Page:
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“Why is money being deducted from my state pension?” – new LCP guide answers ‘the most commonly asked question in pensions’

Millions of people in retirement have money knocked off their state pension because they were once a member of a company pension scheme or took out a personal pension. These deductions go by a variety of confusing names – CODs, COPEs and GMPs amongst others. Yet few people have any idea where these numbers come from or even whether they are correct, and government websites offer few clues to the non-specialist.

Today, a new guide from consultants LCP aims to put that right. In a new paper “Why is money being deducted from my state pension?”, LCP explain the history of ‘contracting out’ of the state pension and how it affects your state pension today. Topics covered include:

  • The basics of ‘contracting out’, including the differences between contracting out of a final salary type (Defined Benefit) pension and a pot of money (Defined Contribution) arrangement;
  • How the rules around contracting out changed between 1978 when the system first started and 2016 when it was finally abolished;
  • How contracting out affects those who come under the new state pension, explaining why even those with more than 35 years of NI contributions can fall short of the new flat rate, particularly in the early years of the new scheme;

Key points include:

  • Contracting out via a salary-related pension was a deal.  In simple terms, workers and employers benefited from a reduced rate of NI contributions. In return, the occupational pension scheme had to replace part of the state pension (the SERPS or earnings-related element) that the worker would otherwise have built up; between 1978 and 1997, the amount which the scheme had to provide instead of the SERPS pension was called a ‘guaranteed minimum pension’ or GMP;
  • Contracting out of personal pensions (which ran from 1988 to 2012) worked in a different way; the worker benefited from a rebate of NI contributions which was paid into a personal pension and invested;  whether the pension at retirement generated by that money was higher or lower than the state pension given up depended on things like the investment performance of the pot and annuity rates at retirement; most people in this kind of pension will have a deduction from their state pension which does not exactly match the private pension they built up in replacement; in some cases, the deduction will exceed the amount of private pension built up;
  • Although contracting out was abolished for salary-related pensions in April 2016, past contracting out is still reflected in calculations for the new state pension; but those who have years of contributions from 2016/17 onwards can gradually ‘burn off’ the deductions for past contracting out; eventually they can built up a full new flat rate pension *in addition* to their contracted out pension. But in the early years of the new scheme, deductions for past contracting out can still leave them short of the full flat rate, even if they have 35 or more years of NI contributions.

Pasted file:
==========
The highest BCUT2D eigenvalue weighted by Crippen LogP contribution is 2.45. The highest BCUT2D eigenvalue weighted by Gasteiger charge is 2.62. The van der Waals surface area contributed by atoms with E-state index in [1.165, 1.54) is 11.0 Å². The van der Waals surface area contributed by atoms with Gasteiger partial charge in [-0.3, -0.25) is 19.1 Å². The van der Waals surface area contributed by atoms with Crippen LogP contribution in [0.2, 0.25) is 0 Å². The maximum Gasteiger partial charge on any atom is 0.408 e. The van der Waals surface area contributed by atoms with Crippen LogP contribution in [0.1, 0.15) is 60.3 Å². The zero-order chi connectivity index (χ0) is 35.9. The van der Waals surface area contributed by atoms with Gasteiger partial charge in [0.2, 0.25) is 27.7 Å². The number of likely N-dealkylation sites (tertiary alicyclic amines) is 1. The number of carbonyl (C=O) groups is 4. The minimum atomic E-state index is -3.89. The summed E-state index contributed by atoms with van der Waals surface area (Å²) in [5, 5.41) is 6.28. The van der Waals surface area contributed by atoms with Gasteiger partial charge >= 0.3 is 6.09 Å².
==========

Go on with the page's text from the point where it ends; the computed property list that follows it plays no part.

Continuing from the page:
• In the case of occupational pensions, in general the scheme as a whole was either contracted out or not contracted out; individual members did not make an individual choice about whether or not to be contracted out; this is why many people say they do not recall deciding whether or not to contract out – they simply joined a pension scheme which was run on a contracted out basis;
  • State pension forecasts now contain a ‘COPE’ figure – the contracted out pension equivalent; this is an indication from the government of the occupational or personal pension which the individual *might* be getting from a contracted out pension arrangement; however, this is a ‘memorandum item’ and has already been used in the calculation of state pension. There is no need for people to do additional calculations using the COPE when they receive their state pension statement.

Commenting, Steve Webb, partner at LCP said:

“State pension statements and forecasts are full of jargon and abbreviations which can make little sense. The biggest confusions arise around contracting out – periods when individuals were members of a company or private pension which is meant to replace part of their state pension. Probably the most commonly asked question in pensions is ‘why is money being deducted from my state pension’, and we hope that this new guide will help to answer that question in plain English. The most important thing to understand is that contracting out was a deal where individuals benefited from lower NI contributions whilst in work in return for giving up rights to part of their state pension in retirement. Although contracting out was finally abolished more than five years ago, its impact can still be seen in the pensions of millions of people in retirement and yet to retire. We hope that this guide will help those people understand this impact and to check if their pension is correct”.

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